The ICF building block has been an innovative addition to the green-building phenomenon and one that has remained largely unchanged since its inception. ICFs may have improved their R-values and increased competition has seen changes in pricing, but the basic structures have remained the same. The ICF structure consists of an EPS shell bolstered by plastic braces. The ICF blocks are stacked, rebar is fitted into the braces to provide tensile strength and the hollow core is filled with concrete. The finished product provides improved resilience to fire, floods, earthquakes and severe storms while creating an effective building envelope that drastically reduces quantities of energy required to heat and cool the building.
Most ICF systems are manufactured from two 2.5 inch-thick (65mm) EPS boards. Combined with the insulating effect of the concrete core and the exterior and interior finishes, the building owner can expect an R-value of around R-22, although these figures vary from one manufacturer to the next.
The thickness of the concrete core differs from build to build, depending on the wall’s structural requirements. The concrete core can vary in thickness from 100mm (4 inches) to 300mm (12 inches) with a commensurate variation in thermal mass of up to 300%.
As green-building techniques gain traction and building codes demand improved performance, ICFs have undergone several technological advances designed to improve R-values without changing the basic structure due to the prohibitive costs of creating new block molds.
One method is to coat EPS beads with graphite prior to expansion which gives the EPS blocks a slightly grey or metallic colour. Graphite-impregnated ICFs are said to have an R-value that is 20% higher than non-coated EPS systems. However, the functional R-value is far lower with an R-Value closer to R-24.15, rather than the R-26.5 claimed by the manufacturers.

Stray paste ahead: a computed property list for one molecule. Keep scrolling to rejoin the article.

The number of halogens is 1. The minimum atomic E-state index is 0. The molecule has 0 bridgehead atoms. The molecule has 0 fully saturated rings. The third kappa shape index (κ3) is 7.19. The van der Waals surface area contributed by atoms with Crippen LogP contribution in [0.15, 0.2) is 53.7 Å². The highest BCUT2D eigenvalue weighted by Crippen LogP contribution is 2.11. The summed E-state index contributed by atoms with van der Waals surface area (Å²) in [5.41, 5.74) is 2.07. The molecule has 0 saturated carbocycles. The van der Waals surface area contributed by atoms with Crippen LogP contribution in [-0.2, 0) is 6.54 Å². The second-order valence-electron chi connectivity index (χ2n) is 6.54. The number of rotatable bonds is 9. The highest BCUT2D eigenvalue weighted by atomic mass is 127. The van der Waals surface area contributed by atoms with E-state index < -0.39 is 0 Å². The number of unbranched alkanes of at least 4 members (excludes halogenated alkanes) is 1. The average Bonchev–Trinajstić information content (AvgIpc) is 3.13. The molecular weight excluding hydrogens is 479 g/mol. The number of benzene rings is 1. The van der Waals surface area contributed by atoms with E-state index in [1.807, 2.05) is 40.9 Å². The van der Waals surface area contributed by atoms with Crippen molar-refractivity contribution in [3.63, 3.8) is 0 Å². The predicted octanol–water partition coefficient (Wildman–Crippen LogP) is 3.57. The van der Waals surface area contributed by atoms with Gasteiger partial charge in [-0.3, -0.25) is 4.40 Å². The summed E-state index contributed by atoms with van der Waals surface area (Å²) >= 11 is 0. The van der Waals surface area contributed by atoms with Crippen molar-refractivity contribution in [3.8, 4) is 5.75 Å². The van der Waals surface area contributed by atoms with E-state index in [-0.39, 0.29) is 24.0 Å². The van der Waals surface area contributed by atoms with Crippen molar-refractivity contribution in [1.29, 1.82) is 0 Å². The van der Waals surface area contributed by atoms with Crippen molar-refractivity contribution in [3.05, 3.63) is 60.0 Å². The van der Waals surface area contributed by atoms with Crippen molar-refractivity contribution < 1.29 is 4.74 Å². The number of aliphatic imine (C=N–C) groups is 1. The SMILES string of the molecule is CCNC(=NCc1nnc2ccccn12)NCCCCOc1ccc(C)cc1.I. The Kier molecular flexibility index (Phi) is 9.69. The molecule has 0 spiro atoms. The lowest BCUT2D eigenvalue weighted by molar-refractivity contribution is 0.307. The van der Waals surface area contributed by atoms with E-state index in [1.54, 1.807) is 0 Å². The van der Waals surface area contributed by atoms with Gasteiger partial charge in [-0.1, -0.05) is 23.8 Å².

Thanks to their darker colour, some builds have been hampered by melting in the corners of the EPS when exposed to sunshine. It’s thought that radiant heat from the sun caused the blocks to melt.
Another way to improve ICF R-values is to increase the thickness of the EPS layer. This can be achieved by adding additional sheets of EPS to the inside of the blocks. This is a labour-intensive process that delays construction and is prone to damage or displacement when the walls are vibrated. A better solution is the Amvic 3.30 which simply extends the wall of the existing EPS design. The ICF walls are thicker and are molded as one unit, thereby avoiding the problems of displacement and damage while adding incredible R-value.
The engineering of the blocks remain the same. The new ICF blocks are 3.25 inches thick (an increase of 30%) on each side for a combined thickness of 6.5 inches which increases the R-value from R-22 to an impressive R-30.
The added width provides advantages beyond the improved R-values. Plastic braces are spaced every 8 inches on center and have proven to be the strongest block on the market.*
The blocks also feature deep 1-inch grooves that make up the Amvic FormLock™ systems for easy alignment and a recess on the interlock for drainage. The corner cross ties also sport a 6 inch-by-1 inch attachment area every 16 inches for exterior siding and finishes.
The new improved Amvic 3.30 is also the largest corner block available at 7.78 sq. ft. of wall area and is the strongest corner block in the industry. They also boast the largest 45 degree corner in the industry at 6.22 sq. ft. of surface area.
* According to Canadian Construction Material Center forming capacity tests.